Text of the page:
Festival Favorites: Life Conquers All By Susanna Harutyunyan

in 11st Pusan sieh Busan - der frühere Name ist Pusan

by Susanna Harutyunyan

Pusan International Film Festival on its 11th year of existence appeared to the participants and guests at its very height through its programs, the number of guests, and the diversity of festival events. The organizers of the festival do not hide their ambitions to become the major cinema event on Asia. There are many proofs of it, starting with the newly opened PIFF Pavilion on the seaside and the newly established Asian Film Market.

There are both supporters and opponents of the development perspective of PIFF. The latter group are more worried about the threat of the commercialization of the festival; the former, on the contrary, speak with enthusiasm about the big business potential of the festival. In any case, the Pusan festival has been able so far not to lose sight of its main goal — supporting the independent Asian cinema and discovering hidden talent.

The “New Currents” program in the 11th PIFF presented at least two discoveries — Love Conquers All by Tan Chui Mui (Malaysia) and Betelnut by Yang Heng (China). Both films were obviously the festival favorites, both won main festival prizes, and both are bright examples of independent, low-budget, non-commercial cinema. But the main thing is that these films contain and reproduce the feeling of “pure cinema.” The young directors observe reality attentively and with great respect to what we call “life as it is,” transforming it into a stylish cinematic narrative structure. Meanwhile, both the narration and dramaturgical structure appear as if from nowhere — from the concentration on real life, from the underlined details, from the mood created out of minimal tools.

The action in both films takes place in the streets, in street cafes — not accidentally, since it is well known from film theory that the street is one of the most cinematic (cine-genetic?) objects. The protagonists of both films (the girl who has moved to capital city of Kuala Lumpur and works at her aunt’s restaurant in Love Conquers All, and the two ordinary teenaged boys in Betelnut) are very young people from the provinces on the very beginning of their grown-up life road. In opposition to common dramatic cliché, which portrays the energy of youth and passionate love, these films draw a picture of people without much hope or future. Real life does not give them much freedom of choice. But there is no protest in them. They are ordinary young people from the street who steal motorbikes, extort money from kids and girlfriends, and engage in hapless fistfights. The great Western illusion of a world of unlimited opportunities and of a “self-made man” does not work in this frame of reference. But at the same time the ordinary everyday street-life turns to be not less dramatic and full of paradox. The ordinary people also turn to be as fragile and lonely as their attempts to overcome their loneliness and build their lives are ineffectual.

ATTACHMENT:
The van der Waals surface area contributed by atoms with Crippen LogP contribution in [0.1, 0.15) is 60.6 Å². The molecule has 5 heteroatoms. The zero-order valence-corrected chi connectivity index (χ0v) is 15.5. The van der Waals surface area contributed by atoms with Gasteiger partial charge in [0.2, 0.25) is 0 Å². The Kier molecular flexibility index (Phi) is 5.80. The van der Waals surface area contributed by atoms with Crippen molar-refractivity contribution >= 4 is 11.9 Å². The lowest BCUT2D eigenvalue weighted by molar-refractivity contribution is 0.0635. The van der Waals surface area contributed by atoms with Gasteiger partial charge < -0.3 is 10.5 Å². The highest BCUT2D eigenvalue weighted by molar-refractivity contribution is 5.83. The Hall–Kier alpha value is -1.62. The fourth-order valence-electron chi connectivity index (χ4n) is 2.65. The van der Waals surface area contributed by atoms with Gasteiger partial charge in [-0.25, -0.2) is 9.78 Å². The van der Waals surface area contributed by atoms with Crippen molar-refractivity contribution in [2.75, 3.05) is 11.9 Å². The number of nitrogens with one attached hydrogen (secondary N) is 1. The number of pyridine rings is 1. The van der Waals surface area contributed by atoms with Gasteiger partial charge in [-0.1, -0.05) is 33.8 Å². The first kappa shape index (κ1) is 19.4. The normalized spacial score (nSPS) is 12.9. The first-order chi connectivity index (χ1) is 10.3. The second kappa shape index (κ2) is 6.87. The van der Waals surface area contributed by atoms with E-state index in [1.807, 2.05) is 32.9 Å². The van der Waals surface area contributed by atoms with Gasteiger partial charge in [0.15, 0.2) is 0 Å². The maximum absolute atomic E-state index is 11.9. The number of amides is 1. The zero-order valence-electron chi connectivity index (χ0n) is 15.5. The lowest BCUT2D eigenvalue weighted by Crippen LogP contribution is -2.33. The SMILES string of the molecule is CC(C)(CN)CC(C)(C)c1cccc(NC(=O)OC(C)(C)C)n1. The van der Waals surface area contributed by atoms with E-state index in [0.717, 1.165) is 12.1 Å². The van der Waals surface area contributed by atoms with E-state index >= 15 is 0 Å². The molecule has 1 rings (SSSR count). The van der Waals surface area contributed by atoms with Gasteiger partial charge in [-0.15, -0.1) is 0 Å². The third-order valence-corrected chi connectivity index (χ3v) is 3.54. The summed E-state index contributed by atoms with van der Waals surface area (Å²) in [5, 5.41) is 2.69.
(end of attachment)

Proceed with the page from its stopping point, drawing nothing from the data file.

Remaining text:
Isn’t there a secret paradox or a dilemma in the title of the film — Love Conquers All? The classical literary phrase (from Virgil), in the context of the film, gets quite a different meaning. For Ah Ping, the protagonist of Love Conquers All, love does not have the same meaning that the classic writer meant, but is just an attempt to adapt to the traumatic reality, to take life as it is, and to make it less painful. It is quite interesting that Ah Ping’s boyfriend exposes his cards at the very beginning, setting forth the most probable, often performed, and desperate development of her love story, not leaving room for any illusion. Like many other pretty girls, she will become a street prostitute, to earn money for her boyfriend. She does not have any other way than accepting the given script. Of course, theoretically, there is always some other choice — “to jump,” which is several times articulated by her boyfriend. But we understand that she will never jump, will never run away from her destiny, no more than will the protagonists of Betelnut. That’s why the title of the film is so ambiguous and ironic in context. Moreover, the title opens up some kind of play or dialogue with the author. It can be easily paraphrased as “Life Conquers All,” which means “Life is as it is.”

But there is also another variant, suggested by my German colleague on the FIPRESCI Jury, Helmut Merker, which is as follows — “Cinema Conquers All.” This brings us to the very starting point of our conversation — what “real cinema” or “pure cinema” is about? Each of these two films gives its own answer to this essential question, and each director found his or her own way to transform the ordinary life of ordinary people into a fact of cinema-art.